To indulge a badly overused cliche: Vlatko Andonovski is currently facing the problem every coach wants to have.
With a plethora of top talent to choose from, the U.S. women’s national team boss will somehow have to pick just 18 players for his Olympics roster this summer.
It will be especially cruel for the final five cuts, who would have otherwise made the 23-player roster that most other tournaments use, including the World Cup.
There is no doubt that some big names will not be going to Japan. The only question is who those unlucky players will be. Here, Goal takes a stab at Andonovski’s 18-player roster for Tokyo.
- MAKING THE CUT: Alyssa Naeher, Ashlyn Harris
- MISSING OUT: Jane Campbell, Adrianna Franch, Aubrey Bledsoe, Casey Murphy
Naeher is rock solid as the team’s starter but the picture has grown quite murky behind her.
After years as the team’s clear backup, Harris was omitted from the SheBelieves Cup roster, a decision Andonovski insisted had nothing to do with her recent adoption of a baby along with her wife, USWNT defender Ali Krieger. That omission came after Andonovski bypassed Harris in favor of giving Campbell a start against Colombia in January.
Campbell again started for the U.S. against Argentina in the SheBelieves Cup, but just like in the game against Colombia, she faced zero shots on target. The Houston Dash goalkeeper is clearly gaining on Harris, but the veteran is still the backup until Andonovski says otherwise.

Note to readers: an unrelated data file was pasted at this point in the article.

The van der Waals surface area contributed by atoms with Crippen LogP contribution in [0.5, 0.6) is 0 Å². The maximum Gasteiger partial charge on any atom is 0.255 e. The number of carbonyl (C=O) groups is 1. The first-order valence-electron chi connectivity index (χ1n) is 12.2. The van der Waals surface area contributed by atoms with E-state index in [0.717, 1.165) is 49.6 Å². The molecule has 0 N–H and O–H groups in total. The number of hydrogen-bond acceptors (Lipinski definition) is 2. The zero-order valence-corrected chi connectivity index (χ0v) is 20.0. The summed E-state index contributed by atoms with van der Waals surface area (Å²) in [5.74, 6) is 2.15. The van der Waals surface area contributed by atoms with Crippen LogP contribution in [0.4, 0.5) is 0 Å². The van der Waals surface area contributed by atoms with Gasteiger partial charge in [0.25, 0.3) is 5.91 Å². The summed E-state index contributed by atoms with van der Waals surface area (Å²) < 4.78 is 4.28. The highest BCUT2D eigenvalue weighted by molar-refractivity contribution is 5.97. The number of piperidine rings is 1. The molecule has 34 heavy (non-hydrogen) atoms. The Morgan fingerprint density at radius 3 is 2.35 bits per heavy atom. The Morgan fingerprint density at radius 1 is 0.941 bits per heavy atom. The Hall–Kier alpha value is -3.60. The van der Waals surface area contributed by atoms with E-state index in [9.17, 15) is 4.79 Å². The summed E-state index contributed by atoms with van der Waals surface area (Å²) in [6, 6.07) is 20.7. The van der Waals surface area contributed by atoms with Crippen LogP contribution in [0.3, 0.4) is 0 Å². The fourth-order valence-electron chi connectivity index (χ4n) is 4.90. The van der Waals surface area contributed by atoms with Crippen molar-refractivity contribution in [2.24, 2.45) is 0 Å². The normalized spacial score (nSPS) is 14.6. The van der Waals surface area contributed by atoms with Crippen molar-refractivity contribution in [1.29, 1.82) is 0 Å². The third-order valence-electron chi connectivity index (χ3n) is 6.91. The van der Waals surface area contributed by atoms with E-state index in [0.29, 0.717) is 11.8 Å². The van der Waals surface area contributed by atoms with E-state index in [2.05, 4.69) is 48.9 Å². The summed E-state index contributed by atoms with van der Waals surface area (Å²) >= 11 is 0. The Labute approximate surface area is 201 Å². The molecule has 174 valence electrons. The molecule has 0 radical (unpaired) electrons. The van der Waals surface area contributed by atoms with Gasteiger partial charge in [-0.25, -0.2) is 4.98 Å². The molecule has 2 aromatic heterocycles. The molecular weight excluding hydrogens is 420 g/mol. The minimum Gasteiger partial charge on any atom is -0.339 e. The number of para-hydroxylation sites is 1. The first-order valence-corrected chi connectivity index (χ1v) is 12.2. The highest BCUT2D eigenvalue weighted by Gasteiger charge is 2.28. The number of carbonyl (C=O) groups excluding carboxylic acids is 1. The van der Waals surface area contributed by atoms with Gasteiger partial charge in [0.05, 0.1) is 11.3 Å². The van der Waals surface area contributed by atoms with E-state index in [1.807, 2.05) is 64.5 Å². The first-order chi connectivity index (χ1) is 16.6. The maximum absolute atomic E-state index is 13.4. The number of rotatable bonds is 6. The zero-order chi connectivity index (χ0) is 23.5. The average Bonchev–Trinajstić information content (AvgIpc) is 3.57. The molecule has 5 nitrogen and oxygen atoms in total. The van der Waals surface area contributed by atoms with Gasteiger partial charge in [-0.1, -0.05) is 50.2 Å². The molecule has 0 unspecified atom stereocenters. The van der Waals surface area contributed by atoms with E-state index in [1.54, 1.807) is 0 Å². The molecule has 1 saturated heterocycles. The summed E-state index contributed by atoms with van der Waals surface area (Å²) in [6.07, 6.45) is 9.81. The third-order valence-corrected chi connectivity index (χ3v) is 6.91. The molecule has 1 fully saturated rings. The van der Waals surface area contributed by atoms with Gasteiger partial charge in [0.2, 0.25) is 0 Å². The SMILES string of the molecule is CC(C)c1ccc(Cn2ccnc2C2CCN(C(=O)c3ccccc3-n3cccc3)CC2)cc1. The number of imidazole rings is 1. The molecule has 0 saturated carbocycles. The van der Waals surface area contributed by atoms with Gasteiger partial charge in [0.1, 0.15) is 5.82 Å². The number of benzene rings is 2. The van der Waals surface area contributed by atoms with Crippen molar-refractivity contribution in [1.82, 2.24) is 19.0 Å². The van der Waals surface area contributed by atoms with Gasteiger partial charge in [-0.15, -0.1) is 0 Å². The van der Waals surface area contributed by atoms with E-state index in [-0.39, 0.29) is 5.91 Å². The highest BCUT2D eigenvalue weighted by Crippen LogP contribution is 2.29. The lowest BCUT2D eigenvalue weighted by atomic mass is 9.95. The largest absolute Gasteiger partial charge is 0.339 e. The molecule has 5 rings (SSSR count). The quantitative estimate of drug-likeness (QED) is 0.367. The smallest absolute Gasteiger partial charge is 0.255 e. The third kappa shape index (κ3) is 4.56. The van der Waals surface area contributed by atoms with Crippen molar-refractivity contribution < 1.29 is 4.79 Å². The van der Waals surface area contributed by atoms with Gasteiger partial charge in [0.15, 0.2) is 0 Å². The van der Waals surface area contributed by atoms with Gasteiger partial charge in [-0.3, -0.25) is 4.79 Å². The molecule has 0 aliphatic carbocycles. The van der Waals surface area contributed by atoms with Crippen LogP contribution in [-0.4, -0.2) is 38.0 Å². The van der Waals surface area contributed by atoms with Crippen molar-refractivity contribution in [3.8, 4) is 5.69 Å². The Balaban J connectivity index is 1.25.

- MAKING THE CUT: Becky Sauerbrunn, Abby Dahlkemper, Kelley O’Hara, Crystal Dunn, Emily Sonnett, Tierna Davidson
- MISSING OUT: Midge Purce, Casey Krueger, Ali Krieger, Alana Cook, Emily Fox
The team’s starting back four of Dunn, Sauerbrunn, Dahlkemper and O’Hara has not changed in recent years and will remain the same heading to Tokyo, barring injury (a particular concern for O’Hara).
That likely leaves two more defensive spots. Andonovski has seemed to rate Sonnett as his top backup at fullback, though the Washington Spirit defender did not have a strong SheBelieves Cup. She can also play center-back.
Davidson, another versatile player who was a World Cup winner at age 20, gets the nod ahead of Purce, who is cruelly left off due to the U.S. having cover at both of her preferred positions, fullback and forward.
Julie Ertz can also play center-back but she has become indispensable at her holding midfield position. If possible, Andonovski will want to keep her out of the backline.
- MAKING THE CUT: Julie Ertz, Sam Mewis, Lindsey Horan, Rose Lavelle, Kristie Mewis
- MISSING OUT: Andi Sullivan, Jaelin Howell, Morgan Gautrat
As mentioned, Ertz is the team’s linchpin and perhaps its most important player. Sam Mewis has developed into one of the team’s best players, while Horan’s world-class ability to control games and Lavelle’s playmaking mean they are both locks if healthy.
That leaves Kristie Mewis as the final inclusion. Starting from far outside the USWNT picture a year ago, the elder Mewis sister has worked her way up the depth chart by making a major impact in nearly every game she has featured in.